MINNEAPOLIS — Researchers, nonprofits, and public-policy advocates continue to analyze census data released late this summer.
An increase in diversity was a big theme for Minnesota’s numbers, prompting more discussion about meeting the needs of racial groups representing the growth. Since 2010, 85 of Minnesota’s 87 counties saw growth in their Hispanic and Latino populations, while 72 recorded an increase in their Black populations.
Allison Liuzzi, project director for Minnesota Compass, a social indicators project, said in some cases, the gains were relatively small, but she said the overall changes are significant because Minnesota is playing catch-up to many other parts of the U.S.
“The trend is taking hold across the state such that we’re seeing our state become much more like other more racially and ethnically diverse states across the nation,” Liuzzi reported.
She argued a more diverse population can help stabilize a county’s workforce as employers face difficulty in filling positions. She suggested the trends should prompt the education system to ensure schools are more culturally responsive to students from different racial backgrounds.
Detailed age estimates were not included in the latest release, but Liuzzi noted Minnesota is still projected to see more older adults, resulting in greater infrastructure needs.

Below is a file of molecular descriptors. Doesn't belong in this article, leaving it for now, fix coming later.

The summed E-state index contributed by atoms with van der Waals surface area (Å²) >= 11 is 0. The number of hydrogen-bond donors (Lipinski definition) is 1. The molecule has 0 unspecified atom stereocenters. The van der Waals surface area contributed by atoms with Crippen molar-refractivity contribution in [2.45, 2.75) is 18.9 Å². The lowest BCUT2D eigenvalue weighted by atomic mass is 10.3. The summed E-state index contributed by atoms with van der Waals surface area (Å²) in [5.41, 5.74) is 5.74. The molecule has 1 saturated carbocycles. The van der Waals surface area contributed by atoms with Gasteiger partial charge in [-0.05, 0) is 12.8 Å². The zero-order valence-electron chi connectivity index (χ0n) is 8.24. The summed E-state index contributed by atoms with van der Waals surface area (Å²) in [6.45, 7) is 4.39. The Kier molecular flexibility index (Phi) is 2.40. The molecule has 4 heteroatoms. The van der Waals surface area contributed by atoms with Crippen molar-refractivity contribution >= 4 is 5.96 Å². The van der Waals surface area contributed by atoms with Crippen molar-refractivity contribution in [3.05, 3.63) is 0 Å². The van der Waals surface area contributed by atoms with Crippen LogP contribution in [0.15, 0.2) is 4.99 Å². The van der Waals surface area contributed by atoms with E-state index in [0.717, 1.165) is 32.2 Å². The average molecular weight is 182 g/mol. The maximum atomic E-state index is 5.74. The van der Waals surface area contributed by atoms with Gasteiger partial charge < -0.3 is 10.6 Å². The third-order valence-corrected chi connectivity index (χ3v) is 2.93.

Mike Dean, executive director of LeadMN, an association for community college students, said it received support from the Saint Paul & Minnesota Foundation to help with census outreach ahead of last year’s count.
Dean pointed out the work was vital, as Minnesota hung on to all of its congressional seats by a thin margin.
“And if not, that just means less of a voice in D.C. and particularly, right now, with so much conversation going on around COVID relief, how do we improve the economy?” Dean remarked.
Dean emphasized their outreach was especially geared toward elevating BIPOC voices at the community college level as the census took shape. He feels maintaining representation in Congress could help those students carve out a better future for themselves.
“We all know that really, higher education is a pathway to having a strong middle class,” Dean contended. “And, you know, having a more diverse community is really critical with this that we invest in higher education.”
Additional 2020 census data is expected next year. This fall, the Census Bureau is expected to release its latest American Community Survey estimates, which will give a better reflection of how populations were impacted by the pandemic.